There are so many great soap makers out there that I hesitated to post this. Please feel free to leave links and tips in the comments! But in case you are overwhelmed with too much choice, here’s my one simple, rustic but gorgeous soap making recipe.
I make soap once a year, in time to give it away as Christmas presents. I truly hate the commercialisation of Christmas. Unless I can do handmade presents I feel really yucky and conned by the whole thing. But homemade vegetable oil soap is so luxurious that it makes a great present.
The downsides are that making luxury soap is not super cheap, and you need to get organised a couple of months in advance to allow it time to cure. The upside is that it is not that expensive – for about $30 to $40 you can make about 50 bars of soap that is truly decadent. And having a good incentive to have it done months in advance is kinda nice.
It is worth being well organised and prepared. It’s not hard at all to make soap, but it is one of those things where there is potential for lots of disasters if you are trying to multitask.
- A nice well ventilated space with no kids, dogs or disruptions for a couple of hours.
- Shoes and long sleeves – caustic soda burns if it splashes on your skin.
- Plastic gloves.
- A large stainless steel or enamel pot.
- A 10 litre plastic bucket.
- A big plastic or wooden spoon, long enough to stir the bucket.
- Scales and a measuring jug.
- Moulds. Waxed milk cartons work nicely for square soap. Cut down plastic one-litre milk bottles make round moulds. Recycled post tubes also make nice round soap if you tape the stopper at the end on well.
- 1000 gm coconut oil or copha (for good bubbles)
- 2 litres olive oil (for hardness)
- 500 ml macadamia oil (for palmitolic acid which is beautiful on your skin)
- 500 gm solid oil (like Supa-Fry) (for setting)
- 687 gm caustic soda
Step 1: Make up your caustic solution
This is the bit that everyone gets worried about. Caustic burns if it gets on your skin, and when mixed with water it instantly gets very hot and gives off vapour that you’d rather not breathe. So do this bit carefully in a well ventilated space with gloves and long sleeves. (And you probably really should wear safety glasses as well).
Use your measuring jug to put 1.83 litres of cold water in the large pot. Weigh the caustic soda and very carefully sprinkle it into the water, stirring all the while. The mixture will get very hot and give off vapour. DON’T POUR WATER INTO CAUSTIC (or it might bubble and spit furiously). Do it the other way round – add the caustic to the water.
Cool this pot of caustic solution to baby’s bath warm temperature.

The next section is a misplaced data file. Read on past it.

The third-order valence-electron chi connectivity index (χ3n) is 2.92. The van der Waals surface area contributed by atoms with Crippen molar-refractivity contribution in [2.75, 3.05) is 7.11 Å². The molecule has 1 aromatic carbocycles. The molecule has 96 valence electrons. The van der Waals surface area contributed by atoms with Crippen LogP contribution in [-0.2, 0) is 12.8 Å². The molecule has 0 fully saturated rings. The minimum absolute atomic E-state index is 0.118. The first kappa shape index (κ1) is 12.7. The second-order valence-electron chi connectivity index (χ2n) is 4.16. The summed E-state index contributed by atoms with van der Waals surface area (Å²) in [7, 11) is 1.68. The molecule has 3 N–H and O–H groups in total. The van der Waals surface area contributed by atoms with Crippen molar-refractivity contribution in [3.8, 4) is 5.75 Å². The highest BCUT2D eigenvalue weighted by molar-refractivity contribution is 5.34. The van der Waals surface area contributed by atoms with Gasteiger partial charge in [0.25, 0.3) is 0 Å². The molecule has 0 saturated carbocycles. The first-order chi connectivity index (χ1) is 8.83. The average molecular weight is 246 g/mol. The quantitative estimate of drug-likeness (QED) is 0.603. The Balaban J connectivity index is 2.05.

Step 2: Mix Your Oils
Pour your liquid oils into the bucket. Melt the copha and solid oil together, add to the liquid oils, and mix thoroughly. Bring the oil mix to baby’s bath warm too.
Step 3: Stir the Caustic Solution into the Oils
When both the caustic solution and the oil mix are baby’s bath warm – between 35° and 37° C – slowly pour the caustic into the oil in a thin continuous stream, stirring all the while. This mix is still burny so take care not to splash it on yourself. Continue to stir for about 10 minutes, then frequently for an hour or two, until the mixture has thickened to a thick custard consistency and gone pale.
Step 4: Add Other Ingredients
At this stage you can stir in other ingredients if you like – essential oils, dried rose petals or lavender, rolled oats. I like to keep it simple. I added a few handfuls of rolled oats and some grated lemon zest to this batch.
Step 5: Pour into Moulds
Pour your soap mix into your moulds, banging them to remove bubbles. Take care – it’s still a bit caustic. It won’t burn instantly but it will sting.
Step 6: Slice into Bars
Leave it for a day or two to set. After a day or two, your soap will be set hard enough to slice up. The longer you leave it the harder it gets, so there is a knack in picking the moment when it is firm enough to cut but not so hard it crumbles. I use a thin bladed bread knife, dipped in boiling water, to slice it up. This is rustic soap – it won’t slice perfectly neatly and some will crumble. Proper soap makers use individual moulds. You can try “rebatching” the crumbles.
Step 7: Allow to Cure
The soap needs to cure for several weeks to finish its chemical reaction and harden. At that stage it will miraculously have lost the caustic sting and will have hardened to a beautiful white, fine grained hard soap with a nice lather and a really luxurious feel on your skin.